4.NBT.2. Read and write multidigit whole numbers using baseten numerals, number names, and expanded form. Compare two multidigit numbers based on meanings of the digits in each place, using >, =, and < symbols to record the results of comparisons.
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Not Right For WatchKnowLearn
Ages: 7  11
3905 Views:

Whether you are putting scores in order to figure out who won the game or dates in order for a histor project, being able to order whole numbers is important. These stepbystep strategies from StudyJams will make it a cinch! A short, selfchecking... quiz is also included with this interactive link.
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June 4, 2011 at 08:57 PM


Not Right For WatchKnowLearn
Ages: 8  14
6332 Views:

When Diffy opens, there are four black numbers placed at the corners of a black square. Your first goal is to fill in the four blanks in the blue circles in the middle of each side of the black square.
Start with any side of the black square and cli...ck in the blank in the blue circle on that side and type in the difference of the black numbers on that side (the larger black number less the smaller one). So if the black numbers on the top side of the black square were 7 and 12, we would type 5 (= 12 – 7) in the blue circle between the 7 and the 12.
Note: There are more directions on the right side.
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May 9, 2010 at 11:11 AM


Not Right For WatchKnowLearn
Ages: 8  12
7455 Views:

This video describes and explains some easy steps for comparing and ordering whole numbers. This is a middle school math skill that should be mastered by the sixth grade. (04:42)
March 16, 2010 at 09:11 PM


Not Right For WatchKnowLearn
Ages: 8  12
3007 Views:

A teacher shows students how to add three and four digit numbers with regrouping by using an example of planning the cost of a party. The teacher stresses writing the numbers vertically aligning the digits according to place value. The video also s...hows students how they will make mistakes if the numbers are not aligned. The problems are written with black marker on sheet paper. (03:22)
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September 21, 2011 at 08:43 PM


Not Right For WatchKnowLearn
Ages: 10  15
3180 Views:

Color Chips
From usu.edu, produced by Utah State University


This virtual manipulative uses plusminus chips to demonstrate adding positive and negative values. Using this virtual manipulative you may: Solve a problem using chips or try a new problem.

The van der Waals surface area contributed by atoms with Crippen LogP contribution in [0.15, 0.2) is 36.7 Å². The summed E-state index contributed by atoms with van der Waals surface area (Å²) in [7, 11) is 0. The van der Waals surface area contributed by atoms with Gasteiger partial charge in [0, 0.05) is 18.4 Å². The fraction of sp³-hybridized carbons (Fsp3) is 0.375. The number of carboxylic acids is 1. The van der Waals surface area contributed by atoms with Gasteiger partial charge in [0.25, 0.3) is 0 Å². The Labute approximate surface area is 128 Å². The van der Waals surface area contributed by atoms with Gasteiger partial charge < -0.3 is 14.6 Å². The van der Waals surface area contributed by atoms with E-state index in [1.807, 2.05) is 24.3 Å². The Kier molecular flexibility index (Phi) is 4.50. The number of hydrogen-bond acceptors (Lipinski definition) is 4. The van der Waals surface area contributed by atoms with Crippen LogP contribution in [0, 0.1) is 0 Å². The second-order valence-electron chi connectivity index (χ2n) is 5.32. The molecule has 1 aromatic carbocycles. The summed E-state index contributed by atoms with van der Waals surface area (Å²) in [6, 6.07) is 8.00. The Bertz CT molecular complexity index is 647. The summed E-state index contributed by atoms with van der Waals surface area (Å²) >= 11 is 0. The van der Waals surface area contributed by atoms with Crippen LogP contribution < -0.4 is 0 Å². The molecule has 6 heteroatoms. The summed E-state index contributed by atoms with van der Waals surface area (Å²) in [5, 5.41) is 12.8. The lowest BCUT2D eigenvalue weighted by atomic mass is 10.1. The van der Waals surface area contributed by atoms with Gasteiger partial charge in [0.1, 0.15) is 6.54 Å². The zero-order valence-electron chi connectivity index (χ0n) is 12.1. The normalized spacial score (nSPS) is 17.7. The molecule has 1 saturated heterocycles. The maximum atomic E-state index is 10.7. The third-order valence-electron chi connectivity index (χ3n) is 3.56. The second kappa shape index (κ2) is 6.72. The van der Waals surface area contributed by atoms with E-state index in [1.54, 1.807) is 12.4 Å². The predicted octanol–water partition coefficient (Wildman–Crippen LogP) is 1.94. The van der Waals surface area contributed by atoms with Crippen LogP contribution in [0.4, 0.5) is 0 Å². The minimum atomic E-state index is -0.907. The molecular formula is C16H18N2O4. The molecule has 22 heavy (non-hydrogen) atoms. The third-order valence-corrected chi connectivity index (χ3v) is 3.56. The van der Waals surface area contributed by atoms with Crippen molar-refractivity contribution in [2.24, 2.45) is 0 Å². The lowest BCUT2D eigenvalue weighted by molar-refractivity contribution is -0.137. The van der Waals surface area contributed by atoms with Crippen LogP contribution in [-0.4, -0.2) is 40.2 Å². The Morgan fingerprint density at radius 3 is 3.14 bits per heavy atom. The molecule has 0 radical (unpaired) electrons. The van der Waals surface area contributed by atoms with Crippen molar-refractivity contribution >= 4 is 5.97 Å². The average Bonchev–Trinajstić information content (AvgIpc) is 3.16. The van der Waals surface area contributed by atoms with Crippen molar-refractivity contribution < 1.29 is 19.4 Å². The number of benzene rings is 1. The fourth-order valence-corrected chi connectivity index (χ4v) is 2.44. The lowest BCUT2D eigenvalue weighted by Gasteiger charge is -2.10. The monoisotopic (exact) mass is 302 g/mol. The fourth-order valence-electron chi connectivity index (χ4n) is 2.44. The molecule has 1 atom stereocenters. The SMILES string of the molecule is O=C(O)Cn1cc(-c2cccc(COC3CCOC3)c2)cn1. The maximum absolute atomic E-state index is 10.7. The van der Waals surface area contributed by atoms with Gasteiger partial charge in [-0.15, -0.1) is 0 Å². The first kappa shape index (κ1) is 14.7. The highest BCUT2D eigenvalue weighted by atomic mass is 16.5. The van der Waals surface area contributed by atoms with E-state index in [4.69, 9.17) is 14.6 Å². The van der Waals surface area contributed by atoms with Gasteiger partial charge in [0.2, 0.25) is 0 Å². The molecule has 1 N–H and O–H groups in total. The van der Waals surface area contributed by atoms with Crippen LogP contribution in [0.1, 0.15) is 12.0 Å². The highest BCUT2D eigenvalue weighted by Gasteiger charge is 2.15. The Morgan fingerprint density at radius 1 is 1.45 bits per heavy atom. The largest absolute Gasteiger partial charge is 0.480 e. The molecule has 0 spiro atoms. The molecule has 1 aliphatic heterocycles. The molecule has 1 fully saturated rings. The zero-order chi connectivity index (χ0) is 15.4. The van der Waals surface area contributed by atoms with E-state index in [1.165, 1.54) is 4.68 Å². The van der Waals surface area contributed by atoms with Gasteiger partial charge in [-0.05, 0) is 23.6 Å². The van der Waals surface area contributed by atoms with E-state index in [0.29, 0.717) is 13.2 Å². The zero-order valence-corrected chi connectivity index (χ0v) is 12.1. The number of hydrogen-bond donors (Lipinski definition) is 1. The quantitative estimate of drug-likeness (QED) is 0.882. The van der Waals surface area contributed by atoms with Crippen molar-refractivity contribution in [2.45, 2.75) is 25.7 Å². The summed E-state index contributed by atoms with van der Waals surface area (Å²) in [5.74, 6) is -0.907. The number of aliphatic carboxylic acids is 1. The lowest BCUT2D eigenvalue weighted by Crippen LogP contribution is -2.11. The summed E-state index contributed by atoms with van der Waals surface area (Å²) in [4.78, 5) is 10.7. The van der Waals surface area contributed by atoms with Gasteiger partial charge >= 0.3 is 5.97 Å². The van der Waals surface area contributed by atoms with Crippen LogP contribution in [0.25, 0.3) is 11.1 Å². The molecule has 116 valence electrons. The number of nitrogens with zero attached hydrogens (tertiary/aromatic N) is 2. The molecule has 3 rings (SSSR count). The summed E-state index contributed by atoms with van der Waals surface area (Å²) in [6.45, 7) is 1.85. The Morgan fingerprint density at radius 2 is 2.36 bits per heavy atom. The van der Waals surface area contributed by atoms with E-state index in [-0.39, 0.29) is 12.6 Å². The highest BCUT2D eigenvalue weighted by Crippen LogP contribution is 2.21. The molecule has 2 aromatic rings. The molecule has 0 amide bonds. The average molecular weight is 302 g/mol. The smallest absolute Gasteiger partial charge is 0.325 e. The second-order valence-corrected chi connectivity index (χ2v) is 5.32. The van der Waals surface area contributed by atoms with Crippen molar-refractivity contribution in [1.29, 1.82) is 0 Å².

May 9, 2010 at 10:57 AM


Not Right For WatchKnowLearn
Ages: 6  9
6272 Views:

Students will learn how to find the value of a digit by determining its place value. User clicks through the two slides.
May 20, 2010 at 02:23 PM


Not Right For WatchKnowLearn
Ages: 8  13
4181 Views:

This video indicates it is for prealgebra, but it is good for all levels, beginning, for those who need extra help, or those who need to review. This video is good and contains humor along with the lesson. Reviews what digits are, then goes into wha...t the different place values are. This also contains what the place values are on the other side of the decimal. Then examples are gone through, they also go through the written number (long word form). Video is good quality and good for all students as review or initial learning of the concept.
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July 31, 2009 at 07:47 AM


Not Right For WatchKnowLearn
Ages: 8  14
7014 Views:

Add and subtract decimal values using base blocks. The problems difficulty is controlled by the user. Set the number of whole number columns up to 100s. Set the decimal places from 0 to 3 places. Other bases are available. Please take a few secon...ds to wait for this virtual manipulate (that uses a Java applet) to fully load. From Utah State University.
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May 9, 2010 at 10:16 AM


Not Right For WatchKnowLearn
Ages: 11  14
4625 Views:

This video introduces whole numbers, place value, expanded form, and writing whole numbers through the billions place. Numerous examples are shown and explained on an interactive board. (A comment not intended for the video is made in the last secon...d of the video). ( 7:35)
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August 20, 2011 at 03:19 PM


Not Right For WatchKnowLearn
Ages: 5  10
4289 Views:

Chip Abacus
From usu.edu, produced by Utah State University


With this manipulative, you can represent place value and exchanges in base 2, base 5, or base 10. Set the desired base with the up and down arrow buttons below the workspace. Chips in columns then represent units (1), bases (2, 5, or 10), and bases...quared (4, 25, or 100), as indicated by the numbers at the top of each column.
Note that chips can be dragged within a column but not from one column to another.
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May 9, 2010 at 10:40 AM